Five tips for taming the chaos lurking in your inbox

How many messages do you have in your inbox? 100? 1,000? 10,000? When it comes to your inbox, chances are you either keep it clean and clear or you’ve given up and the messages are piling up. I’m guessing you’re the latter if you’re reading this article.

Have you ever thought about how much time you waste trying to find that one message? According to the Harvard Business Reviewfull inboxes waste 27 minutes per day. You may be among those the article identifies as arguing against moving emails out of the inbox due to the ease of search functionality. Search is great, but HBR points out that if you are checking email 15 times per day, spending only 4 seconds looking at each, and re-reading only 10% of the messages, you will essentially be wasting 27 minutes every single day on email alone.

The HBR article goes on to argue against using folders and archiving emails, citing the time wasted on such activities, but this is where I have to DISAGREE. Below are my five tips for keeping your inbox clean and maximizing your time.

1. Create folders for emails you want (need) to keep

Don’t tell me you don’t know how to create a folder either. If you don’t know how to create a folder, GTS (Google That Shit) and you’ll find out how to create a folder in your email program.

My inbox is divided as follows:

— **TO DO** This folder should contain the most pressing items for you to complete and should be emptied every day or every week at the most. If you put things in this folder, they better be important and require your undivided attention.

— A “Personal” folder with subfolders for each family member as well as separate ones for passwords, household information, and taxes. These folders are for those items you may need to refer to, but which do not contain anything which needs to be acted upon. These are information only folders, like a digital filing cabinet.

— Receipts. Put ’em all in here without reading and only look at them if necessary (i.e., something doesn’t arrive in the mail from Amazon and you need proof of purchase). Another digital filing drawer.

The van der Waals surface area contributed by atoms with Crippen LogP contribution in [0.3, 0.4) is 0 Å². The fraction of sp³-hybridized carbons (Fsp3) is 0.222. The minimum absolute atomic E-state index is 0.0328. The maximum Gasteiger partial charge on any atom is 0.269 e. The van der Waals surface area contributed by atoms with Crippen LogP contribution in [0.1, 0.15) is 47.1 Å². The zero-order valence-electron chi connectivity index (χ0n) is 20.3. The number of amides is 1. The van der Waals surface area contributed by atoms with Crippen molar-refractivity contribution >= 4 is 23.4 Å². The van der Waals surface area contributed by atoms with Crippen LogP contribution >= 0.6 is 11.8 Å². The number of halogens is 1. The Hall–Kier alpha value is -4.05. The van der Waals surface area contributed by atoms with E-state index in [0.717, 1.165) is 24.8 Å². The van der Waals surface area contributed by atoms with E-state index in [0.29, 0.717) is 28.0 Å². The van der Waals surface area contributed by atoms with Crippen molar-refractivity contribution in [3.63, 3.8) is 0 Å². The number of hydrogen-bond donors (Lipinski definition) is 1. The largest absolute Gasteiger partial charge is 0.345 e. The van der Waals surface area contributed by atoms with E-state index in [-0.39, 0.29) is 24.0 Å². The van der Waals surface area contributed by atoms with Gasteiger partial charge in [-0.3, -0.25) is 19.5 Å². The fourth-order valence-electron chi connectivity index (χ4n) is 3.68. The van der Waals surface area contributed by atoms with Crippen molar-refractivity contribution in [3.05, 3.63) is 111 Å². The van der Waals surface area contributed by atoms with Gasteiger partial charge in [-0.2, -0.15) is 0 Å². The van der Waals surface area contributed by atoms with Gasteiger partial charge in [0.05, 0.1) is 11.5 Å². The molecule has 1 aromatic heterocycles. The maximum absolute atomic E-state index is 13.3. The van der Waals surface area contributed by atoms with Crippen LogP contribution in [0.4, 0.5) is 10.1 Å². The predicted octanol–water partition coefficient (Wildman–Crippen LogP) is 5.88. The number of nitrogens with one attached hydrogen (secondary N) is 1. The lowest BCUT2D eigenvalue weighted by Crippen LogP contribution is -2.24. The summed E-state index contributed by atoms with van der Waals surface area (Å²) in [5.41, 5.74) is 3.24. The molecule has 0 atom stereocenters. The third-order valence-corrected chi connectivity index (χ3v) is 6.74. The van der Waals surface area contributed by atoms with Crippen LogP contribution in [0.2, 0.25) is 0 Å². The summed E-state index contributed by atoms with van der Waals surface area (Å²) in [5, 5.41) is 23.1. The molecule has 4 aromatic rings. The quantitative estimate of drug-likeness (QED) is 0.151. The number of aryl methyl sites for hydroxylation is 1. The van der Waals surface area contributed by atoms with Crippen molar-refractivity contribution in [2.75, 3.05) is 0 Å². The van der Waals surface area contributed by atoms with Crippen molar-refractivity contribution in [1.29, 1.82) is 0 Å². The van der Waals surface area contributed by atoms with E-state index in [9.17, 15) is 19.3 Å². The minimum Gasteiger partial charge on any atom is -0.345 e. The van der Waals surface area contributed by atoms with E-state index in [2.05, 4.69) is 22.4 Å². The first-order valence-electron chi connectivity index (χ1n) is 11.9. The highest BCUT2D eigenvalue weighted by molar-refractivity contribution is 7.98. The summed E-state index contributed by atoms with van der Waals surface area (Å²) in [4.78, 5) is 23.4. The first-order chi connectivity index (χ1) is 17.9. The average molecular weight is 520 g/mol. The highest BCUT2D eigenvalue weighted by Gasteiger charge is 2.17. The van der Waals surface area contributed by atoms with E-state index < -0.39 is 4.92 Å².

— A folder for each group I’m involved with (writing groups, boards, etc.) I only keep emails which contain information I may need in the future and I only keep the emails while the group is active. Once the group has disbanded or my term is over I delete or archive. (That’s coming up next.)

— A folder for work with a subfolder for each of my clients. I keep most emails from my clients while I am working on a project but again, when the job is over, the emails are archived.

Yes, setting up folders will take time, but it’s worth your time!

2. Delete, delete, delete (or archive if you must)

You are never going to have time to read the articles from the myriad of publications you’ve subscribed to. Just as I encouraged in my digital declutter of photos, delete, delete, delete! Don’t even open the email. If you don’t have time to read it right then, you never will. Don’t argue. You won’t.

If you are unconvinced, don’t open the email but move it to the **TO DO** folder. Set a time once a day or once a week to do everything in your **TO DO** folder, including reading everything you want to read. When you’re done doing what you need to do, DELETE. If you don’t get to all the articles you want to read, DELETE. Trust me, there will be hundreds more to sort through next week.

If you’re not quite ready to hit the delete button, at least archive your folders. Not sure how to do that either? GTS!

3. Unsubscribe, unsubscribe, unsubscribe

I know you want to read everything, but you don’t have time. Pick a few publications you want to keep receiving and unsubscribe from all the others. Too many to do all in one go? Every week pick three emails to unsubscribe from. Use the link at the bottom and unsubscribe. You won’t miss it. And if you do, you can always go out and resubscribe. But for now, get rid of everything you can.

4. Clean up after project end

Just as everything needs a deep clean from time to time, your email is no exception.

— When a project ends, delete or archive.
 — When your term is up, delete or archive.
 — If you’ve been neglectful of your **TO DO** folder, get in there and delete or archive.
 — Go into your receipts and delete everything more than 2 months old. Don’t read, just delete.

5. Touch everything only once

This should really be number one, but you need to have infrastructure before you can follow this most important of rules.

My advice is to close your email completely. Close the tab or email program, turn off notifications on your phone and watch. Set a time to check your email on a set schedule, when you’re not right in the middle of something else. The schedule is up to you, but pick a time and pick a duration. Do not leave it open-ended and get swallowed by the email monster.

Look at each email and decide one of three things to do…

— Delete it
 — File in a folder
 — Move to **TO DO**

Once you’re done with the inbox, move on to your **TO DO** folder, complete one task at a time, and DELETE the email when you’re done!

See Also: Digital Declutter – Photos

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